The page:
The Opportunity for Women in STEM - How We Can Eliminate Barriers

An image of an echidna at a blackboard, teaching.

The key to taking advantage of an opportunity is to be aware that the opportunity exists. If you don’t see it, it can be a challenge to be it, which is why tomorrow’s FEM in STEM event is so important to me.

I’ve spent a number of years in the technology field and, though it’s changing, the presence of women in many technological fields is still underrepresented. Historically, there have many societal barriers that have traditionally prevented women from embracing STEM-related fields. But, on a positive note, as a society we’re more aware than ever that those barriers exist and we’re working together to tear them down.

For some, to “be it” you need to “see it.” And that’s why I’m honoured to be a part of Fem in STEM, an event hosted by Western Women in Leadership. Taking place tomorrow at Somerville House at Western University, this event features myself and colleagues from Indiva, Deloitte, and Western discussing our experiences and sharing ideas on how you can challenge stereotypes and overcome challenges as a woman interested in STEM.

I wanted to share some of my thoughts in advance of this event.

Start Change Young

It’s never too late to start, but we have a wonderful opportunity to eliminate barriers and remove stereotypes for the next generation. Fostering an environment for women to explore STEM can start when they’re very young -- embracing the interests of the young women in your life and encouraging them to participate in them. For example, if you look at many of the robotics clubs in schools, you’ll see that female participation is few and far between.

If you’re a young girl reading this, or you have a young daughter, encourage their passions and support them participating in STEM-oriented clubs and activities. Be a part of their experience, celebrate their successes, and help them navigate through the challenges.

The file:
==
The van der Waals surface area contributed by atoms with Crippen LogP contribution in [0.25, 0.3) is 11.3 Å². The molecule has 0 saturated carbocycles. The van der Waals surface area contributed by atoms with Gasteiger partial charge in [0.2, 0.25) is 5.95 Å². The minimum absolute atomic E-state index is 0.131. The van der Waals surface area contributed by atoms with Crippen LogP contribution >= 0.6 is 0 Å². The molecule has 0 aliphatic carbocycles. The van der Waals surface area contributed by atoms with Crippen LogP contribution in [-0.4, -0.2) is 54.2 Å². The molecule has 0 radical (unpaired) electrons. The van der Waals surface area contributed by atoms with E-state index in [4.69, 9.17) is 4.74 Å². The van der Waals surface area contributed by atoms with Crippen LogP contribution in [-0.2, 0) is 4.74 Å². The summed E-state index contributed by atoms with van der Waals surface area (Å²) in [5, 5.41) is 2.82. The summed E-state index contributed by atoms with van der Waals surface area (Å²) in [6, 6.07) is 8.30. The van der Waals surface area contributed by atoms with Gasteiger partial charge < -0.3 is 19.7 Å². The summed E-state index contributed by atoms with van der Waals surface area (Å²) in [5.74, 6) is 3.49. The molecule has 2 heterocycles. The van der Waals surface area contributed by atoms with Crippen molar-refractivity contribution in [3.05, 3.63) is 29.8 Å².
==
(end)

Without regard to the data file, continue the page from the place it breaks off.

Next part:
At Echidna, we support activities like Girls Rock IT. And I’ve been on a number of panels like this over the past few years. The reason? I want people to see that there are women like me in the industry. I want to be that “role model” to which others can aspire. By being out there and visible, I hope to help young women visualize themselves in my role. At the very least, I want them to know that it’s an option, if this is a path they desire to follow.

It’s How You Think

The most important factor in success is how you think about yourself. If you have the desire, passion, and drive, that’s all that matters. Don’t worry about what others may believe, but focus on what you believe in your core.

Do you believe you can do the job? Do you have a passion and desire to explore a STEM-related career? If so, then don’t let others sway you otherwise.

To this day, women in our industry get saddled with stereotypes. “Oh, you must be a designer!” is something we often hear. The fact that we may be programmers is not even something they’re entertaining. So we need to work on breaking those stereotypes.

At Echidna, we work very hard to get people involved and support their goals. It may sound odd, but we believe in training people to leave -- but we hope their experience and attachment to the company is so positive that they want to stay.

I’m not threatened when I see people that work for me grow and succeed. Their success and talents are what I want to nurture. And if they do leave, that’s a living testimonial of the work we’re doing to train them the right way. It’s why we’re committed to professional development and identifying career paths. We want our staff to be the best they can be.

It’s OK to Be You

Women often feel they have to conform to an ideal -- a look or a style to fit in. That’s just not the case. Our industry is filled with women all across the spectrum: some embrace a more alternative and edgy look, whereas there are people like me who approach fashion in a more conservative way. “Stylish” means different things to different people, but there’s room for everyone -- you don’t have to “look” a certain way, and you shouldn’t feel you have to conform to someone else’s ideal.

That extends to your interests. You don’t have to adhere to stereotypes; you have to be yourself. It will make you a more interesting and fulfilled person in the long run. In my case, I love ballroom dancing. Is it a traditional pastime for tech people? No, not really. But I enjoy it, it allows me to use different parts of my brain, and it enables me to explore another passion.

I’m not defined by my job, nor do I have to adhere to a stereotypical set of interests and appearances to do my job. I may be the director of development at Digital Echidna, but I am a person first and foremost, with varied interests and experiences. And that’s what really matters.

It All Starts with Awareness

So I hope to see some of you at Western on Tuesday. As I said when I started this post, the key to taking advantage of an opportunity is to know that opportunity exists. I, along with my colleagues, are proof positive that women not only can exist in the technology field, but we can thrive.

We represent the opportunity and we’re working to ensure that the path to success is clear. We hope to inspire more women, for whom technology is a passion, to follow us along that road. If you love STEM and want to make it a career, we’re here to show you it can be done.

Questions Answered

How do we encourage women to follow STEM academic paths?

How do we encourage girls to take STEM programs?